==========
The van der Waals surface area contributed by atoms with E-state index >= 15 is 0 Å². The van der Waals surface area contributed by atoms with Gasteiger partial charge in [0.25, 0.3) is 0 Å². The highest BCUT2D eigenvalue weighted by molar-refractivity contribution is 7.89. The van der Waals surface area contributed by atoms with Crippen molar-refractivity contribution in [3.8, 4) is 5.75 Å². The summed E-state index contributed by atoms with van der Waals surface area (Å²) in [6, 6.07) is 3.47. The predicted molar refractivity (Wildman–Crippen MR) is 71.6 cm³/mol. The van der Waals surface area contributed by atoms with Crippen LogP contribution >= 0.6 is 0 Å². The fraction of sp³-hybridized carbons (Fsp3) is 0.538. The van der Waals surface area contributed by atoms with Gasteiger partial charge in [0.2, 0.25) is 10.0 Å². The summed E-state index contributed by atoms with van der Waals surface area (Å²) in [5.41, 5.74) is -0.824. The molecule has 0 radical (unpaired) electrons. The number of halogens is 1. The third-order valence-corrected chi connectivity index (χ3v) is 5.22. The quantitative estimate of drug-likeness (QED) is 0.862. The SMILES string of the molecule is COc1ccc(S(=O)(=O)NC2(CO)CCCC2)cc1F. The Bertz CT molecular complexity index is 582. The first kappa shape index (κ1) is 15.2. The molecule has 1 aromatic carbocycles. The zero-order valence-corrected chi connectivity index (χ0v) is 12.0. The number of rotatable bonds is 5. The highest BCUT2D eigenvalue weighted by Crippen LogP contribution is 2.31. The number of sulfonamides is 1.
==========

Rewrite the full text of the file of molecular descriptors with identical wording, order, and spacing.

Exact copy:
The van der Waals surface area contributed by atoms with E-state index >= 15 is 0 Å². The van der Waals surface area contributed by atoms with Gasteiger partial charge in [0.25, 0.3) is 0 Å². The highest BCUT2D eigenvalue weighted by molar-refractivity contribution is 7.89. The van der Waals surface area contributed by atoms with Crippen molar-refractivity contribution in [3.8, 4) is 5.75 Å². The summed E-state index contributed by atoms with van der Waals surface area (Å²) in [6, 6.07) is 3.47. The predicted molar refractivity (Wildman–Crippen MR) is 71.6 cm³/mol. The van der Waals surface area contributed by atoms with Crippen LogP contribution >= 0.6 is 0 Å². The fraction of sp³-hybridized carbons (Fsp3) is 0.538. The van der Waals surface area contributed by atoms with Gasteiger partial charge in [0.2, 0.25) is 10.0 Å². The summed E-state index contributed by atoms with van der Waals surface area (Å²) in [5.41, 5.74) is -0.824. The molecule has 0 radical (unpaired) electrons. The number of halogens is 1. The third-order valence-corrected chi connectivity index (χ3v) is 5.22. The quantitative estimate of drug-likeness (QED) is 0.862. The SMILES string of the molecule is COc1ccc(S(=O)(=O)NC2(CO)CCCC2)cc1F. The Bertz CT molecular complexity index is 582. The first kappa shape index (κ1) is 15.2. The molecule has 1 aromatic carbocycles. The zero-order valence-corrected chi connectivity index (χ0v) is 12.0. The number of rotatable bonds is 5. The highest BCUT2D eigenvalue weighted by Crippen LogP contribution is 2.31. The number of sulfonamides is 1.